Legendary musician Clarence Clemons died Saturday due to complications from a stroke a week earlier. Clemons was 69 years old.
Clemons was best-known for his work as saxophonist in Bruce Springsteen’s E Street Band. Bruce Springsteen made the story of his and Clemons’ first meeting, in a music club where Springsteen’s band was playing in 1971, into the stuff of myth. Springsteen often told of that event, “With a lightning storm raging outside, the Big Man tore the door off an Asbury Park club, strode onstage, and made magic.”
Clemons’ version of his first meeting with Springsteen differed only slightly:
One night we were playing in Asbury Park. I’d heard The Bruce Springsteen Band was nearby at a club called The Student Prince and on a break between sets I walked over there. Onstage, Bruce used to tell different versions of this story, but I’m a Baptist, remember, so this is the truth.
A rainy, windy night it was, and when I opened the door the whole thing flew off its hinges and blew away down the street. The band were onstage …staring at me framed in the doorway. And maybe that did make Bruce a little nervous because I just said, “I want to play with your band,” and he said, “Sure, you do anything you want.”
“From the first time we saw each other, we stayed together for two weeks,” Clemons told CNN of Springsteen in 2009. “We were inseparable.”
In 2008, Clemons had double knee-replacement surgery. He regained his ability to walk in 2009; that year, he also published his memoir, Big Man.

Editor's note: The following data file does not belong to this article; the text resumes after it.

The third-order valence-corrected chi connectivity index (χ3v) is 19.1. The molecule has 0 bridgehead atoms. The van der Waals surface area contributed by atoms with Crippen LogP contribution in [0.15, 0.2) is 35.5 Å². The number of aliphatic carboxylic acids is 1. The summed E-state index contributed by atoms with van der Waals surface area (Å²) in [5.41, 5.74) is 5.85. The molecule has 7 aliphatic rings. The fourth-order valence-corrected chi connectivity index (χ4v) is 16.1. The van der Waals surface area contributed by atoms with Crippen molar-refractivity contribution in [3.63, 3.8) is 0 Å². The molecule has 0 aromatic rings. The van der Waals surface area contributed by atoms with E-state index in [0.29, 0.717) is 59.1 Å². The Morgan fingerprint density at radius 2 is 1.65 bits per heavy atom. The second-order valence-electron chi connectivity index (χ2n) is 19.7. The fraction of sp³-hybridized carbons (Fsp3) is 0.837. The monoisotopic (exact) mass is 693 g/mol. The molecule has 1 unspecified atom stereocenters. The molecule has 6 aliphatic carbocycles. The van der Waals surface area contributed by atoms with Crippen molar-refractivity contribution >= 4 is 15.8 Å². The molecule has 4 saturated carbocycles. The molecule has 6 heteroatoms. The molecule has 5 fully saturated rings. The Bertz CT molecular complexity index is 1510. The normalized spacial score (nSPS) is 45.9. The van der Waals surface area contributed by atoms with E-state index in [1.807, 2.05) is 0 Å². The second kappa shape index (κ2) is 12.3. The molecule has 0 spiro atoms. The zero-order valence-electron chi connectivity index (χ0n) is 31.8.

The day after his book’s publication, charity organization Little Kids Rock honored Clemons with the first-ever “Big Man of the Year Award” to recognize his philanthropy in raising money for music programs in underfunded public schools.
Most recently, Clemons appeared in Lady Gaga’s “Edge of Glory.”
Clemons suffered a stroke last week in his home. He had undergone two brain surgeries in the days following, but he ultimately passed away from complications.
A gallery, with photos of Clemons spanning 1975-2011, is hidden after the cut.
June 19, 2011 at 8:00 am by Jenn
Elton John, Lady Gaga, Sting, Debbie Harry, Shirley Bassey, and Bruce Springsteen sang “Don’t Stop Believin’.” At the same time. And it was amazing.
These moments of magic happened on Thursday night at Carnegie Hall as a finale to Sting’s annual benefit to raise money for the rainforests, which just adds to the awesome. Somebody in the audience caught a shaky, not-so-excellent-quality video, but that person should get a medal or at least a certificate for documenting this monumental moment in history.
I may not be a Lady Gaga fan, but Elton John and Sting? Come on. Just check Elton John out in that video and you will see that he is the undeniable king of beautiful songs and rose-tinted glasses.
May 15, 2010 at 11:36 am by Emily
Once again aiming to hire the performer least likely to reveal an erogenous zone on live television, the NFL has selected Bruce Springsteen and the E Street Band to headline at this year’s Super Bowl in Tampa.